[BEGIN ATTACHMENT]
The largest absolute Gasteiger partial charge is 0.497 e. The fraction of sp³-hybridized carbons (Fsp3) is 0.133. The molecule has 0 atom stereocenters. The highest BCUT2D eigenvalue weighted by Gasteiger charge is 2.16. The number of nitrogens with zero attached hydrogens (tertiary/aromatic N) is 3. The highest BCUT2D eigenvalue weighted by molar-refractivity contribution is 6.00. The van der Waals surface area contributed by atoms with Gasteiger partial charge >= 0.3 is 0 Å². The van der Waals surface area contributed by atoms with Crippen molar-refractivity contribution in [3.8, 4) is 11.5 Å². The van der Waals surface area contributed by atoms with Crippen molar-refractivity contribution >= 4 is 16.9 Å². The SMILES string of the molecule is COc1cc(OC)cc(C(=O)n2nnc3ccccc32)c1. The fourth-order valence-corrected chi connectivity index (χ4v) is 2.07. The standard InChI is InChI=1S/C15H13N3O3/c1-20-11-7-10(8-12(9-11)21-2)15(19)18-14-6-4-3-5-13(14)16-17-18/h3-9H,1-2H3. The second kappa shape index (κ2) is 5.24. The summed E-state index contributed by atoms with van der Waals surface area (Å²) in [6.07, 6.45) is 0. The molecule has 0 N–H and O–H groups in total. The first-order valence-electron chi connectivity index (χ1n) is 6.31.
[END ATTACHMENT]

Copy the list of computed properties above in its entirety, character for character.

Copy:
The largest absolute Gasteiger partial charge is 0.497 e. The fraction of sp³-hybridized carbons (Fsp3) is 0.133. The molecule has 0 atom stereocenters. The highest BCUT2D eigenvalue weighted by Gasteiger charge is 2.16. The number of nitrogens with zero attached hydrogens (tertiary/aromatic N) is 3. The highest BCUT2D eigenvalue weighted by molar-refractivity contribution is 6.00. The van der Waals surface area contributed by atoms with Gasteiger partial charge >= 0.3 is 0 Å². The van der Waals surface area contributed by atoms with Crippen molar-refractivity contribution in [3.8, 4) is 11.5 Å². The van der Waals surface area contributed by atoms with Crippen molar-refractivity contribution >= 4 is 16.9 Å². The SMILES string of the molecule is COc1cc(OC)cc(C(=O)n2nnc3ccccc32)c1. The fourth-order valence-corrected chi connectivity index (χ4v) is 2.07. The standard InChI is InChI=1S/C15H13N3O3/c1-20-11-7-10(8-12(9-11)21-2)15(19)18-14-6-4-3-5-13(14)16-17-18/h3-9H,1-2H3. The second kappa shape index (κ2) is 5.24. The summed E-state index contributed by atoms with van der Waals surface area (Å²) in [6.07, 6.45) is 0. The molecule has 0 N–H and O–H groups in total. The first-order valence-electron chi connectivity index (χ1n) is 6.31.